Monday, February 16, 2009

Marechera's Love Sonnets. (1)

Marechera wrote the Amelia Sonnets in 1984, after his return to Zimbabwe. In a December interview with Flora Veit-Wild, he offered a biographical background. The muse of the title takes her name from Heine’s letters to Amalie Heine/Friedlander. The poems describe an inter-racial sexual attraction: Black male-White female. Following Burgess’s suggestion in Nothing Like the Sun (1964) that Shakespeare’s “Dark Lady” of the Sonnets was African, Marechera takes Shakespeare as a forerunner of the Amelia Sonnets in terms of inter-racial sexuality. During the discussion with Veit-Wild, Marechera plays-down the importance of the Black-White duality: “for me, personally, it is not a problem. (Cemetery of Mind, p.125). Yet, Marechera was the person who brought the duality into the conversation and linked it to a noted historical precedent. Marechera does not specify the connection between himself and Heine. He merely says that Heine represented a “kind of emotional chaos” and a “mystical…nightmare…terror” element found in love (COM, p.126) and he found this whilst reading about Heine’s life. This passage from Heine seems to be the doppelganger:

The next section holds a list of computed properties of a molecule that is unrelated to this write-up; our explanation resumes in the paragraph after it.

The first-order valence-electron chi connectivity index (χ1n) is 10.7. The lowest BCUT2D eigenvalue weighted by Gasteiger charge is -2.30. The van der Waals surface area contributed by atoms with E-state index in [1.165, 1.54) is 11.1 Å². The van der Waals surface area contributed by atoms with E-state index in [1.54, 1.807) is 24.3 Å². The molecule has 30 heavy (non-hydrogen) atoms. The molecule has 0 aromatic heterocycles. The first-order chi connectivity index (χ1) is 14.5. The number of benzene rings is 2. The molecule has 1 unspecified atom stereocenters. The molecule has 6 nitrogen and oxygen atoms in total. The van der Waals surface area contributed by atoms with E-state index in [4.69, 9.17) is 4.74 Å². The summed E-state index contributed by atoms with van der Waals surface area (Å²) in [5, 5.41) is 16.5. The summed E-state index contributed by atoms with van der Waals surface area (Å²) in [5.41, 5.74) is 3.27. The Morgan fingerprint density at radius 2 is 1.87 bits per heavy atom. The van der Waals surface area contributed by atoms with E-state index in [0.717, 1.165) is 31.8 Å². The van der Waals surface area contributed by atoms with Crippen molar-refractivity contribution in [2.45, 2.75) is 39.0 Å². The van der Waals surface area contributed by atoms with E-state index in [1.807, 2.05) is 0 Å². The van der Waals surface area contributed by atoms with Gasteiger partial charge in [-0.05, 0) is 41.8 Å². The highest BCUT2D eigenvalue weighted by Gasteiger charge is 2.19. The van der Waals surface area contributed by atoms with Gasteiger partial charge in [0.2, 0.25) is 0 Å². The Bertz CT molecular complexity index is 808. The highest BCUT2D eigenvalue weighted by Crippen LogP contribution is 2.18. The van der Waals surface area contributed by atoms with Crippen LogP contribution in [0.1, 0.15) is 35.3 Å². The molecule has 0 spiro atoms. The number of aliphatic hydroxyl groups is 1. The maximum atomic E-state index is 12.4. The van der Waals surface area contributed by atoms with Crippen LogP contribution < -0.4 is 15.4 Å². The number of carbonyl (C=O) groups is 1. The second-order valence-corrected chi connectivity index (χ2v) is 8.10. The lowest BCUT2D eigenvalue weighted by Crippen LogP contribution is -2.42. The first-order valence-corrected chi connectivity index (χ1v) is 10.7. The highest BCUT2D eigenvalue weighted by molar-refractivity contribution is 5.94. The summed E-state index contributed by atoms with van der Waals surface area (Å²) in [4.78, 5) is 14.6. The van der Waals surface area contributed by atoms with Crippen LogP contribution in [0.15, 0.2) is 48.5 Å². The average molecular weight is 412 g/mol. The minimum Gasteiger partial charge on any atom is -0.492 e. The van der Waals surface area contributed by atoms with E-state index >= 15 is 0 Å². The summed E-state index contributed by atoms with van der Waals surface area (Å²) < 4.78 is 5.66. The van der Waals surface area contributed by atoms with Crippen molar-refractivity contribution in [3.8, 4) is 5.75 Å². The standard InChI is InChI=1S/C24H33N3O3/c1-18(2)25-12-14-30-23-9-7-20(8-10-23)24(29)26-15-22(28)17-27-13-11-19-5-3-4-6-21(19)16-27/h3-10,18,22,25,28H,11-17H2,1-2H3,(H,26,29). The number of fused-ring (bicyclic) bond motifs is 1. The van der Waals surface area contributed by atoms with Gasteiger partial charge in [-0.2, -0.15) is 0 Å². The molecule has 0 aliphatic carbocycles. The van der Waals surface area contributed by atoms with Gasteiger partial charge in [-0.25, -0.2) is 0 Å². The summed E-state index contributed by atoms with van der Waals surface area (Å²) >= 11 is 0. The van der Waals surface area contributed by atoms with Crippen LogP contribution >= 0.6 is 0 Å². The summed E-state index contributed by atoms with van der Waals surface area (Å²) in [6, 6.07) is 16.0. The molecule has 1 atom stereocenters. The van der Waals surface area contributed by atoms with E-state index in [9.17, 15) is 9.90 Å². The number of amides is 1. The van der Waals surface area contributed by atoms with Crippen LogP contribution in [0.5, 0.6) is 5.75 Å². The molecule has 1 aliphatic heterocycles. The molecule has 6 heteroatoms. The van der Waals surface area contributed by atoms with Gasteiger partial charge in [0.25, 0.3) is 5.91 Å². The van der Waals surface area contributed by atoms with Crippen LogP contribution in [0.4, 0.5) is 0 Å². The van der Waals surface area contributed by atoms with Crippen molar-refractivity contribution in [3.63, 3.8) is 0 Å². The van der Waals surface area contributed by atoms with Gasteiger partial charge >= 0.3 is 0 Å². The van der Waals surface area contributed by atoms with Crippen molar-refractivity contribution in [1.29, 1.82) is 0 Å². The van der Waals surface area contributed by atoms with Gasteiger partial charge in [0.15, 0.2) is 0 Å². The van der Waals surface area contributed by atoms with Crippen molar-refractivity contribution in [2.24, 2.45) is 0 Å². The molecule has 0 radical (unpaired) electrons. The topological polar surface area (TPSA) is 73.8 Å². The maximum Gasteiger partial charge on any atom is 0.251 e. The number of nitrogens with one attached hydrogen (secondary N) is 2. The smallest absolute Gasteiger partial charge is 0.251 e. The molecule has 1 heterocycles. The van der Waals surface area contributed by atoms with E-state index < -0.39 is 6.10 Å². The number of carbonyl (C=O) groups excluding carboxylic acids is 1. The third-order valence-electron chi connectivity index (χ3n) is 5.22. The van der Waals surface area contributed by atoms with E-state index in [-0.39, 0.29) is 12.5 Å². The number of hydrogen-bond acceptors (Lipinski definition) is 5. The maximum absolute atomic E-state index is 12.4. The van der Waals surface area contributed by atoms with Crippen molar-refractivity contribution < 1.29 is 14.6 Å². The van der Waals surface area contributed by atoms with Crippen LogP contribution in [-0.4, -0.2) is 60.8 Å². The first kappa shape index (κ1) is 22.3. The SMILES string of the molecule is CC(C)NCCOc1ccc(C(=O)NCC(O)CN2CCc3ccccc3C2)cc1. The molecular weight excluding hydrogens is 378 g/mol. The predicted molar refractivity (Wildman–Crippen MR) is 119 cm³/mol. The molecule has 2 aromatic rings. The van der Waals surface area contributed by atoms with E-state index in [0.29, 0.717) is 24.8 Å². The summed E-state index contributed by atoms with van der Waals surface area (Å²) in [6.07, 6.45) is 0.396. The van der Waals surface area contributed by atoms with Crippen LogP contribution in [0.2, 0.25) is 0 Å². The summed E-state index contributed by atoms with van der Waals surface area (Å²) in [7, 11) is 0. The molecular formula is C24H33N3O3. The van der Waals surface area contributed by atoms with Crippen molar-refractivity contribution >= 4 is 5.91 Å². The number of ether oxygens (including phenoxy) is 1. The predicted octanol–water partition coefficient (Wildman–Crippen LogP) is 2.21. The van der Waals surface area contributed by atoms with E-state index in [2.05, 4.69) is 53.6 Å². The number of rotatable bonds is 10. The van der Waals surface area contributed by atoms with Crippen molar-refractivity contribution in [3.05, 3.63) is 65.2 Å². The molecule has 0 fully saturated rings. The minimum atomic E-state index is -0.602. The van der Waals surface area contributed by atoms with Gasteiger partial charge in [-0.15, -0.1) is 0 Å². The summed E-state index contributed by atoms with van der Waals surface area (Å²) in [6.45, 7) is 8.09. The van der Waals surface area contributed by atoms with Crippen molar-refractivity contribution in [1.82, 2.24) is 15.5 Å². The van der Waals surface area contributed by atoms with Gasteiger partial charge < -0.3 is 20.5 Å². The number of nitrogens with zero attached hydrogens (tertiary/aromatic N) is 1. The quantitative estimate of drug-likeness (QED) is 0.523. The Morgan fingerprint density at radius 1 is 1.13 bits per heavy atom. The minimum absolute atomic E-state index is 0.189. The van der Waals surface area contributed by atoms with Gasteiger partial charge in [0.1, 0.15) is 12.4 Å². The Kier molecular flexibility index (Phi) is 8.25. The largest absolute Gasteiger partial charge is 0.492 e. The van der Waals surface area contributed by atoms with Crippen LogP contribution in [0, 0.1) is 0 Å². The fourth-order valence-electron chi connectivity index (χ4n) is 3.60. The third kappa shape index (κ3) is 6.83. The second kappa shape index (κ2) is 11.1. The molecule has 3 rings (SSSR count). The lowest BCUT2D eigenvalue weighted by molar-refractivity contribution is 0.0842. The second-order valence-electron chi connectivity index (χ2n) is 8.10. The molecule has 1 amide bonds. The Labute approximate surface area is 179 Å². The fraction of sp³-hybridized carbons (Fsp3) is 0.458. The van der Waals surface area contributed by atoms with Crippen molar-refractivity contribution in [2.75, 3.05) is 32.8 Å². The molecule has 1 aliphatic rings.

“All the madhouses had let loose their lunatics and driven them at my throat. The mad company celebrated its Walpurgis Night in my brain, my chattering teeth provided the dance music, and warm streams of red, red blood gushed from my heart” (Heine in a letter to Heinrich Straube, on losing his beloved.).

The Amelia Sonnets are a dark collection. Though they originate in a specific relationship, according to Marechera, their focus is the universal: the terrorism of love.


Ricky said...

I am neither a writer nor an avid reader, though 3 months of 'solitude' in Maputo had me engrossed in cemetery of mind. Marechera was a visionary, his turmoil in the Amilea Sonnets seems to speak volumes on not only the complexity of all relationships but also cna be very literal for an African male who still believes in a clear understanding of "roranai vematongo" torments the core of my being, but I am still here. May I say, I have shared a minute segment of his torment.

Eshuneutics said...

Hello, Ricky. Three months of solitary darkness does sound like a Marechera state-of-mind. The core of the sonnets is the Nigredo, as said, that breaking down of all skeletal structures of life and looking Death in the face. Thanks for your view.